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One of the world’s most innovative designers in resource productivity is William McDonough, dean of the University of Virginia’s school of architecture. Inspired by the way living systems actually work, McDonough follows three simple principles when redesigning processes and products:

  1. Waste equals food. This principle encourages the elimination of the concept of waste in industrial design. We need to design every process so that the products themselves, as well as leftover chemicals, materials, and effluents, can become “food” for other processes.

  2. Rely on current solar income. This principle has two benefits: First, it diminishes, and may eventually eliminate, our reliance on hydrocarbon fuels. Second, it means designing systems that sip energy instead of gulping it down.

  3. Respect diversity. We need to evaluate every design for its impact on plant, animal, and human life. For a building, this means, literally, what will the birds think of it? For a product, it means, where will it go and what will it do when it gets there? For a system, it means weighing immediate and long-term effects and deciding whether it enhances people’s identity, independence, and integrity.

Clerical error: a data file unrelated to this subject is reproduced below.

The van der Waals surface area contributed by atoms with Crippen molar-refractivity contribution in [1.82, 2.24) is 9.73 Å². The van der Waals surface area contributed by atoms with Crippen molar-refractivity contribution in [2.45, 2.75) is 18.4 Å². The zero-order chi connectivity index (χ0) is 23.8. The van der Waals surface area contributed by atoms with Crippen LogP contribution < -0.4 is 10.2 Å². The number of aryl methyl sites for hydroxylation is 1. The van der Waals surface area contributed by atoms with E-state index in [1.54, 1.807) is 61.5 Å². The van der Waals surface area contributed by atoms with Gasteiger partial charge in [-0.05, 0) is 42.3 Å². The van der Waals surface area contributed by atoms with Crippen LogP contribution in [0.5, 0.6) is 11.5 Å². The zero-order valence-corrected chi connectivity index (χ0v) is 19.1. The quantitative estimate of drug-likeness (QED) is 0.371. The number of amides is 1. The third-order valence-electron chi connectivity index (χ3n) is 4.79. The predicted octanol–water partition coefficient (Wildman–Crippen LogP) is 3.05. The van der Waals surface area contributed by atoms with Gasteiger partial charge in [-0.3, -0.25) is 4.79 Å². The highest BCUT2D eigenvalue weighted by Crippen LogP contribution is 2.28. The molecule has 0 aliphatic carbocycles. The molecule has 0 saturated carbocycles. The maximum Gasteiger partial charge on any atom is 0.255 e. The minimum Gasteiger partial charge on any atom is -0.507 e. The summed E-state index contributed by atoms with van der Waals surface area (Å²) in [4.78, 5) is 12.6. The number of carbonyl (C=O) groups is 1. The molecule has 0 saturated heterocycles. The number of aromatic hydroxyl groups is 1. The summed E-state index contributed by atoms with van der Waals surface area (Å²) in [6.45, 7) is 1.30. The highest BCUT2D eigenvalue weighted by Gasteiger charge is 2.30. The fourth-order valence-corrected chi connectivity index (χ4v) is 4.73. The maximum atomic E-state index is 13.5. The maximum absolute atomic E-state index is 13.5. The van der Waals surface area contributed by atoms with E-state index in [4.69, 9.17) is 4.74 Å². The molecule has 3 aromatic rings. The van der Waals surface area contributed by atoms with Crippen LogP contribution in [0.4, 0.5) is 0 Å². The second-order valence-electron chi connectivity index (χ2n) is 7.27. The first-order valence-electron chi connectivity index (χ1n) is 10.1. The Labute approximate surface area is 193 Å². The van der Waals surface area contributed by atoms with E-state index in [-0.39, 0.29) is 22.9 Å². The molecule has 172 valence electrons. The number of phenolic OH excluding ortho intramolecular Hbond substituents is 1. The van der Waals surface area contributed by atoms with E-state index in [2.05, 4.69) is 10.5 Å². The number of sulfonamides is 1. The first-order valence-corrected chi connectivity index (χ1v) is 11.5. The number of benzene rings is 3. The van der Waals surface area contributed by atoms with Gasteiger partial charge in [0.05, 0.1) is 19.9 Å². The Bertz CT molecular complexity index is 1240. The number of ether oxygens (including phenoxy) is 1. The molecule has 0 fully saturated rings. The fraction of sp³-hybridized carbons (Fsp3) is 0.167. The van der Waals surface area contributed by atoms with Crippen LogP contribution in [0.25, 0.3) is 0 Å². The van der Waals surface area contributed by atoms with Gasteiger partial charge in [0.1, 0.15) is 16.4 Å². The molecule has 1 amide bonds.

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FACT:

Mother Jones was founded as a nonprofit in 1976 because we knew corporations and the wealthy wouldn't fund the type of hard-hitting journalism we set out to do.

Today, reader support makes up about two-thirds of our budget, allows us to dig deep on stories that matter, and lets us keep our reporting free for everyone. If you value what you get from Mother Jones, please join us with a tax-deductible donation today so we can keep on doing the type of journalism 2020 demands.

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